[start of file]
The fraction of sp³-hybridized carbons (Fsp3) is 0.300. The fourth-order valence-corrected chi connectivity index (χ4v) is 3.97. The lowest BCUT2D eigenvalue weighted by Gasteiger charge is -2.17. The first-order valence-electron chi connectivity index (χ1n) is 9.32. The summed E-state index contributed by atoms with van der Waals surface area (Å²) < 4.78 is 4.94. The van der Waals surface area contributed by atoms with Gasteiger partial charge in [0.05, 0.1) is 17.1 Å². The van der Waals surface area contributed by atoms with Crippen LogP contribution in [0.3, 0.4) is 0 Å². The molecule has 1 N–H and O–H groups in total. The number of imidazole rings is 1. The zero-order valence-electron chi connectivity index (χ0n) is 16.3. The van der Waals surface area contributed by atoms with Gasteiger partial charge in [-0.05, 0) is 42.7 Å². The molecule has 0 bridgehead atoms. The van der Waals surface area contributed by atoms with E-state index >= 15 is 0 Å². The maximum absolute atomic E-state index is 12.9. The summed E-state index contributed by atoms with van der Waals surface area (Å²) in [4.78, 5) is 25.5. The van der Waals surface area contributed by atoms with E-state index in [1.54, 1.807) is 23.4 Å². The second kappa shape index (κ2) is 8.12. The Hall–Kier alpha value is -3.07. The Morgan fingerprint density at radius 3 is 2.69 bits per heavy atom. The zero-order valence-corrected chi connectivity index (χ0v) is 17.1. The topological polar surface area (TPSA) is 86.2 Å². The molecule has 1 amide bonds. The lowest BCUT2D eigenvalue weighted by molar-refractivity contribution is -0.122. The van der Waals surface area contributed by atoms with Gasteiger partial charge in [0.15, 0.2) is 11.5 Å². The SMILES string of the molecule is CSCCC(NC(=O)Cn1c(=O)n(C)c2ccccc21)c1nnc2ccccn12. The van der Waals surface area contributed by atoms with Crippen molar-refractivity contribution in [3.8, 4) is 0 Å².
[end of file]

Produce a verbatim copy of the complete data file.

The fraction of sp³-hybridized carbons (Fsp3) is 0.300. The fourth-order valence-corrected chi connectivity index (χ4v) is 3.97. The lowest BCUT2D eigenvalue weighted by Gasteiger charge is -2.17. The first-order valence-electron chi connectivity index (χ1n) is 9.32. The summed E-state index contributed by atoms with van der Waals surface area (Å²) < 4.78 is 4.94. The van der Waals surface area contributed by atoms with Gasteiger partial charge in [0.05, 0.1) is 17.1 Å². The van der Waals surface area contributed by atoms with Crippen LogP contribution in [0.3, 0.4) is 0 Å². The molecule has 1 N–H and O–H groups in total. The number of imidazole rings is 1. The zero-order valence-electron chi connectivity index (χ0n) is 16.3. The van der Waals surface area contributed by atoms with Gasteiger partial charge in [-0.05, 0) is 42.7 Å². The molecule has 0 bridgehead atoms. The van der Waals surface area contributed by atoms with E-state index >= 15 is 0 Å². The maximum absolute atomic E-state index is 12.9. The summed E-state index contributed by atoms with van der Waals surface area (Å²) in [4.78, 5) is 25.5. The van der Waals surface area contributed by atoms with E-state index in [1.54, 1.807) is 23.4 Å². The second kappa shape index (κ2) is 8.12. The Hall–Kier alpha value is -3.07. The Morgan fingerprint density at radius 3 is 2.69 bits per heavy atom. The zero-order valence-corrected chi connectivity index (χ0v) is 17.1. The topological polar surface area (TPSA) is 86.2 Å². The molecule has 1 amide bonds. The lowest BCUT2D eigenvalue weighted by molar-refractivity contribution is -0.122. The van der Waals surface area contributed by atoms with Gasteiger partial charge in [0.15, 0.2) is 11.5 Å². The SMILES string of the molecule is CSCCC(NC(=O)Cn1c(=O)n(C)c2ccccc21)c1nnc2ccccn12. The van der Waals surface area contributed by atoms with Crippen molar-refractivity contribution in [3.8, 4) is 0 Å².